At Shalem we talk a lot about brains. We are especially intrigued by the “neuroplasticity” of brains—that is, the ability of our brains to change, develop and grow, from cradle to grave. There have been enormous advances in brain science over the past 15 years that demonstrate how crucial relationships are in the sculpting of our brains.
When we are in relationship together, we are firing the neurons in each other’s brains, moulding each other’s lives literally at a biological level. Child psychiatrist Dr. Jean Clinton, a friend of Shalem’s, has said, “relationship is the nutrition of the brain.” Relationships are God’s gift for healing and health.
Recently I had the distinct pleasure of meeting with a distinguished neonatologist and clinical neuroscientist, Dr. Karen Pape. She is a leading figure in the pediatric world in advocating the notion that baby’s brains, when damaged due to a birth injury, for example, can and do heal—contrary to much of the current medical wisdom.
From her clinical practice, she is convinced that the neuroplasticity of infant brains supports healing and recovery in areas of the brain where damage has occurred—much like the recovery that often happens with people who have experienced strokes. I highly recommend the work of this extraordinary practitioner; a good place to start is her TED Talk, entitled “Baby Brains DO Recover, But Habit Hides It.”
At Shalem, our interest is not just in the connection between relationships and mental health. We are especially interested in the intersection between relationships (and their effect on neuroplasticity), mental health and faith. In our conversation, Dr. Pape referenced credible scientific research studies that indicate the healing power of prayer. That put me onto the Center for Spirituality, Theology and Health at Duke University in North Carolina. Their research work is drawing some astonishing conclusions about the power of prayer.
For example, Dr. Koenig, the Director of the Center and an esteemed psychiatrist, notes (in a Newsmax Health interview) that an exhaustive analysis of over 1,500 reputable medical studies “indicates people who are more religious and pray more have better mental and physical health….The benefits of devout religious practice, particularly involvement in a faith community and religious commitment, are that people cope better. In general, they cope with stress better, they experience greater well-being because they have more hope, they’re more optimistic, they experience less depression, less anxiety, and they commit suicide less often. They have stronger immune systems, lower blood pressure, and probably better cardiovascular functioning….Out of 125 studies that looked at the link between health and regular worship, 85 showed regular churchgoers live longer.”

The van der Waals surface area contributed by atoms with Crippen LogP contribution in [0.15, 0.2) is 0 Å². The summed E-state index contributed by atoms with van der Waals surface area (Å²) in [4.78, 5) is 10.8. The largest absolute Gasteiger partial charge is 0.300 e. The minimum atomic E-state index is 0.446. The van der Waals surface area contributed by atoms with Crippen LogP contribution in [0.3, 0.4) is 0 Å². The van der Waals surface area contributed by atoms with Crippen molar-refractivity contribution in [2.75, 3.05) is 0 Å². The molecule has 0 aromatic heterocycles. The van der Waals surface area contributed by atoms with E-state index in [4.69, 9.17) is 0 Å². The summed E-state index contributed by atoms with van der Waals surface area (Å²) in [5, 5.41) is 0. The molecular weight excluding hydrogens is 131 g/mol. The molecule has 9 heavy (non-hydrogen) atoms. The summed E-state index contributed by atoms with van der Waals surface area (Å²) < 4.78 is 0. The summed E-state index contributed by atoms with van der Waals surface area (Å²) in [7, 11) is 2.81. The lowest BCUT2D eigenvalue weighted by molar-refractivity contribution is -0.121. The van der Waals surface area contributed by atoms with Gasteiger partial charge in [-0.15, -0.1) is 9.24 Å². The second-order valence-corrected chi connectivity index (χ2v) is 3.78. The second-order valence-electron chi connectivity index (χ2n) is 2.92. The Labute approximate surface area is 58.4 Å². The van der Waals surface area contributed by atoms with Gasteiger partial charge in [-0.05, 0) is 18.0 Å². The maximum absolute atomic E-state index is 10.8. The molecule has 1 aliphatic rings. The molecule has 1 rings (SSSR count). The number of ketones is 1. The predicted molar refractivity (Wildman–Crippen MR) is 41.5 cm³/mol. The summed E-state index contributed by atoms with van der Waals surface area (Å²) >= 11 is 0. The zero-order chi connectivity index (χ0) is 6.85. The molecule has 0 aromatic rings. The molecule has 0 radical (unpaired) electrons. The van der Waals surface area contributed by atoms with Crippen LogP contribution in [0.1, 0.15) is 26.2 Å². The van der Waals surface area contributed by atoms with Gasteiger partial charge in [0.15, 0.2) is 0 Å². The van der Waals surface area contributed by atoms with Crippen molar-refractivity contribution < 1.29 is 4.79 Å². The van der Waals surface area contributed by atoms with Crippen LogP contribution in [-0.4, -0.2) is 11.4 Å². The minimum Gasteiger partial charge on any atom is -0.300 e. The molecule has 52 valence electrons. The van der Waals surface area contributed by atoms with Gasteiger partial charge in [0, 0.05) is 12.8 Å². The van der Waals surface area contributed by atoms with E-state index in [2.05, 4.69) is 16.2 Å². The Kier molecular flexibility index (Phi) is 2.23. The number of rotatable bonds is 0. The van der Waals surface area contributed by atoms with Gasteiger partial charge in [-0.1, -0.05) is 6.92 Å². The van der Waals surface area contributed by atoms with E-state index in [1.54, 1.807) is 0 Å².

In the same article, another researcher, Tom Knox, notes that “religious attendance is associated with adult mortality in a graded fashion. There is a seven-year difference in life expectancy between those who never attend church and those who attend weekly.”
In a widely cited study, researchers from San Francisco General Hospital looked at “the effect of prayer on 393 cardiac patients. Half were prayed for by strangers who had only the patients’ names. Those patients had fewer complications, fewer cases of pneumonia, and needed less drug treatment. They also got better quicker and left the hospital earlier.”
How extraordinary! How remarkable to think about the powerful double-gift of God’s direct action in physical and mental health recovery: the gift of biological rewiring through relationship, and the gift of healing and recovery through prayer.
As one who seeks to follow Christ, my response is: of course! The power of prayer is not at all new to people of faith. But then I also have other responses: there is the potential for grave danger here too, perhaps best described with reference to one of the Ten Commandments: “Do not take my name in vain.” Prayer to God cannot be used like a magical incantation. We cannot use prayer to manipulate God into meeting our own objective for healing.
And I have seen far too many times when people dealing with depression, for example, berate themselves and fall deeper into depression, because their fervent prayers for recovery have seemingly not been answered. The message they give themselves: not only am I a failure as a person (because I’m depressed), now I’m also a failure as a Christian.
These cautions are important.
But they do not detract from these unspeakable gifts of God. What extraordinary food for thought all of this is. And I expect to be chewing for a long time yet.
Mark Vander Vennen, MA, M.Ed, R.S.W., is Executive Director of the Shalem Mental Health Network